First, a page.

Abdul Hadi is already widely known for her documentary photographs of the Middle East, giving us a close-up look at their controversial culture and society. She states that the Arab world faces many misconceptions, such as oppressing patriarchy, ignorance and others. In her work, Abdul Hadi tends to bring up the softer and peaceful side of the communities which is rarely shown by the mass media. (h/t Middle East Revisited and The New School)

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Mind Blowing Real-Time CGI Transforms A Models Face Into A Futuristic Canvas

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In his latest project OMOTE, Japanese producer Nobumichi Asai combines explicit real-time face tracking and projection mapping to create unbelievable transformations of a human face. While projecting computer generated imagery (CGI) onto buildings, room walls or cars isn’t new, using a live model as a dynamic canvas demonstrates an advances use of technology.

To accomplish such realistic and mesmerizing effect, Asai gathered a team of digital designers, CGI experts, and make-up artists. Together they created a set of digital “masks”, or, as Slash Gear referred to it, “electronic equivalent of makeup”. As shown in the video, model’s face should be scanned and mapped so the graphics can be projected and manipulated in real-time, even when the face moves around.

Despite that lots of technical details about OMOTE are left unsaid, Internet users have already started speculating on the possible use of such technology. Most suggestions include testing of products such as make-up, clothing, or even tattoos. Some state that advanced versions could be employed for medical purposes, like projecting X-Rays or creating “instant previews” of plastic surgery. Not to mention the game industry. (via Gizmodo)

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RARE Presents: Kristin Farr’s Pattern Obsessed Apparel Line

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San Francisco based artist Kristin Farr creates colorful works that are heavily patterned, slightly psychedelic, and totally fun! Using Geometry as a basis for most of her work, Farr covers every square inch of her canvases with bold colors that will send your vision into a tailspin. Inspired by nostalgia, humor, rainbows and magic, she is currently exploring a legacy of Pennsylvania Dutch folk art and is interested in human-made objects that are believed to contain mythical powers.

Recently Farr collaborated with curated online marketplace RARE to create a capsule collection called “Farr Out”. The collection includes eye popping Neon Diamond Dance Pants, perfect for tearing up the dance floor at your next party. If the Neon Diamond Dance Pants don’t have enough diamonds for you, check out her Mega Diamond Dance Pants. The standout pieces in the collection have to be the Party Pals Shirt and the Magic Eyes Shirt, both of which are covered in Farr’s signature mind-bending patterns!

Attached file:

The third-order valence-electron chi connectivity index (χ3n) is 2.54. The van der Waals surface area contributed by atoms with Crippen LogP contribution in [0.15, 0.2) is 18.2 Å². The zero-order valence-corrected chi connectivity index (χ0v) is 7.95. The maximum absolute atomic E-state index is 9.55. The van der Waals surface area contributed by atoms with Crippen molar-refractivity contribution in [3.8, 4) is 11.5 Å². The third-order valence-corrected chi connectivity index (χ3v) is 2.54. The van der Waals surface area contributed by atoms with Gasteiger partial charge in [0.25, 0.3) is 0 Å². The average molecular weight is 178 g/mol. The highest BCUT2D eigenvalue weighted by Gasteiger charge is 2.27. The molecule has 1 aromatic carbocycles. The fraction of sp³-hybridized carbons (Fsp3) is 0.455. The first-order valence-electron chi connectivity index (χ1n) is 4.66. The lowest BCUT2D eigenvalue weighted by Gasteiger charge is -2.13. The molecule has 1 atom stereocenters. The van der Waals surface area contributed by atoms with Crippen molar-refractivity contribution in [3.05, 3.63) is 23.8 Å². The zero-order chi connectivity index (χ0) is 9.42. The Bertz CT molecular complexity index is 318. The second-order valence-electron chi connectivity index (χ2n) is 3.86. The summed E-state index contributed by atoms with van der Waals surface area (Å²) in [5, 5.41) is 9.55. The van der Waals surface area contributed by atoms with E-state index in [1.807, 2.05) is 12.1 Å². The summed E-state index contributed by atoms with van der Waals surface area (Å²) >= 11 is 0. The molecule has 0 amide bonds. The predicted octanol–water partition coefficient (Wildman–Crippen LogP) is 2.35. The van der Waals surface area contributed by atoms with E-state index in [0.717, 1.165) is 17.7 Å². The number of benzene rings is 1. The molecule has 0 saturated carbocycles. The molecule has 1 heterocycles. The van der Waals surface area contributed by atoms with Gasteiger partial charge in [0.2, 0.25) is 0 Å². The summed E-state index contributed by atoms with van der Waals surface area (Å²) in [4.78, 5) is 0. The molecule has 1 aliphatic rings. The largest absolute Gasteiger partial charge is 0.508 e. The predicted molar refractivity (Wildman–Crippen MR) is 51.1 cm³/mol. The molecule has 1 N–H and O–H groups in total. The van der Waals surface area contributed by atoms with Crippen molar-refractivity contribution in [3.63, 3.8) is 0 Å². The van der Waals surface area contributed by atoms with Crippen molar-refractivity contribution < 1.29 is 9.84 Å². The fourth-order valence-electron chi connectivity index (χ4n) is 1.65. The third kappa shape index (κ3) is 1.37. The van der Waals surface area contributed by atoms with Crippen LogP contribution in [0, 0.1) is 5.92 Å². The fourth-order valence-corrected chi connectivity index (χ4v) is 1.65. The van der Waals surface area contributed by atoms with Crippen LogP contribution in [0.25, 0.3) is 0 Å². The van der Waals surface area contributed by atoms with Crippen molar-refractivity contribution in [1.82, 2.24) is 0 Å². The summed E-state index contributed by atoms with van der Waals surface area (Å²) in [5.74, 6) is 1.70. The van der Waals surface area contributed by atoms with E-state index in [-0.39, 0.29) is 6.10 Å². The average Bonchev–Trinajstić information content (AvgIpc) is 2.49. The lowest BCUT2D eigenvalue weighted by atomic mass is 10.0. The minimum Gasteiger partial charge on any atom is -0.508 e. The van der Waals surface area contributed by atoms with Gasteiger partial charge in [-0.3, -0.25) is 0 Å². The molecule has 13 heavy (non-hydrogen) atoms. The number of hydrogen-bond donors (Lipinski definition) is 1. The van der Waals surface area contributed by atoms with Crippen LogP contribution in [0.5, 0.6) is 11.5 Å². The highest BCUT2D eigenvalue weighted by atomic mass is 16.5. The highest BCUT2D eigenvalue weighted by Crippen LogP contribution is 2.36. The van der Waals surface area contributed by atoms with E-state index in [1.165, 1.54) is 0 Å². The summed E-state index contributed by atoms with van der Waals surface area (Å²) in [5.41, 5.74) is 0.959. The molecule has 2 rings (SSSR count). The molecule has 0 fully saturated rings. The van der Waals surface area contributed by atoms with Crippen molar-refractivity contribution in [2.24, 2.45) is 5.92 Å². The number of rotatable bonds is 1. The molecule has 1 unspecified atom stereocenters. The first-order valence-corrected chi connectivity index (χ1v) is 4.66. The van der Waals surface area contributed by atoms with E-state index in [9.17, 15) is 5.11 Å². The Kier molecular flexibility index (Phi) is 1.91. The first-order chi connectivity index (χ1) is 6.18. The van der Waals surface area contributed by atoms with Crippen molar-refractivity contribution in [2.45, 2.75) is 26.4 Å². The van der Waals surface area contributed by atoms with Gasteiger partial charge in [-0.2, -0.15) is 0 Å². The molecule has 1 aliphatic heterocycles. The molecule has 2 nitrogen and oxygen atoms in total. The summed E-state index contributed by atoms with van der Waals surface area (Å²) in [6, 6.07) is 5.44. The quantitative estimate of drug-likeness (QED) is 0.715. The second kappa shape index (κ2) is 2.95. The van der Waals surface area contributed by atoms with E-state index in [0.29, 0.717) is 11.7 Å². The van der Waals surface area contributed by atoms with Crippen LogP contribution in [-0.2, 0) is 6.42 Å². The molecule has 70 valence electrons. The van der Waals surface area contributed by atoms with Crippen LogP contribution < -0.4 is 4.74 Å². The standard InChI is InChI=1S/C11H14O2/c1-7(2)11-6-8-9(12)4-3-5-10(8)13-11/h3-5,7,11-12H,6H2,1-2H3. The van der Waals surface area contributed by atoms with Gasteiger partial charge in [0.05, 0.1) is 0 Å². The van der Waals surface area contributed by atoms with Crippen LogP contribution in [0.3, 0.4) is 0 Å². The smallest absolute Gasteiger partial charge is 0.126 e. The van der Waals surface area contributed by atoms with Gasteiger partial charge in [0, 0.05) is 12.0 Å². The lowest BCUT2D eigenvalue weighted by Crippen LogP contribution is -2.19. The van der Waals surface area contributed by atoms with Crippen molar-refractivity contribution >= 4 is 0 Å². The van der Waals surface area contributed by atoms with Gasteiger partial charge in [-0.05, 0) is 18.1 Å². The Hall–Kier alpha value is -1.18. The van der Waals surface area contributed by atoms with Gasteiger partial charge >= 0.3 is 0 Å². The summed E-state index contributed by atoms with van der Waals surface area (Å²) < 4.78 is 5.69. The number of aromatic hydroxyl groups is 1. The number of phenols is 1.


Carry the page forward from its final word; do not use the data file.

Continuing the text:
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Lauren Tickle’s Exquisite Jewelry Made From US Currency

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Artist Lauren Tickle uses an unconventional material for her accessories: US currency. Titled Increasing Value, the objects are made out of bills, silver, latex, and more, formed into intricate pieces that you can actually wear. Tickle has her Master’s degree in jewelry, and the exquisite works don’t immediately strike the viewer as being composed of currency. Instead, the designs take advantage of the bold flourishes we see on money and the green lines appear as a pattern rather than a past president’s face.

Tickle writes about the conceptual meaning behind her work, which is titled based on how much currency was used in its creation.

My work is an experiment in the concepts of value and adornment. The Values Exploration process takes currency of defined value, distills it to graphic elements, then resynthesizes an object of much greater value. How and why are these notes distanced from their face value? Idea, concept, process, and labor create value. Is this new, finished form a microcosm of industrial production? or a parody?
I force wearers and observers to reflect on the concept of adornment in our society. One of the most conscious actions humans undertake is the decision of what to wear or not. My work takes underlying materialism and makes it explicit, imploring evaluation from all sides in each social context. (via Escape Kit)

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Painful Photographs Of Japanese Tsunami Survivors

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In March 2011, an earthquake and tsunami struck Japan causing widespread damage and destruction across the country. The fishing town of Otsuchi along the Sanriku Coast was hit especially hard, with 60-foot tall waves destroying 60% of the town. Argentinian photographer Alejandro Chaskielberg heard about the devastation in Otsuchi from the curator of an exhibit of his work in Tokyo in 2012. Upon visiting Otsuchi, Chaskielberg discovered large mountains of debris and places that were visibly demolished. Because Otsuchi is such a small town, the photographer easily found people whose homes were destroyed, most of them living in small temporary housing units. For his “Otsuchi Future Memory” series, Chaskielberg had some of the town’s inhabitants pose inside their now destroyed homes or work places during the night, taking black and white long exposure photographs of his subjects. He’d then use the color palette of decayed photographs found in an album among the ruins to color the his portraits.

Chaskielberg says, “It’s a reflection on the tragedy as a whole—the losses, the memory—and my way of seeing the world. These historic images are the bridge to the past I create through the use of colors…These photographs speak to the way the Otsuchi inhabitants decided to record their lives. From my viewpoint, I try to build a story about the city and its people.”

This method results in haunting and surreal photographs, ones that almost appear strangely collaged or layered, but are only enhanced with color and lighting. (via slate)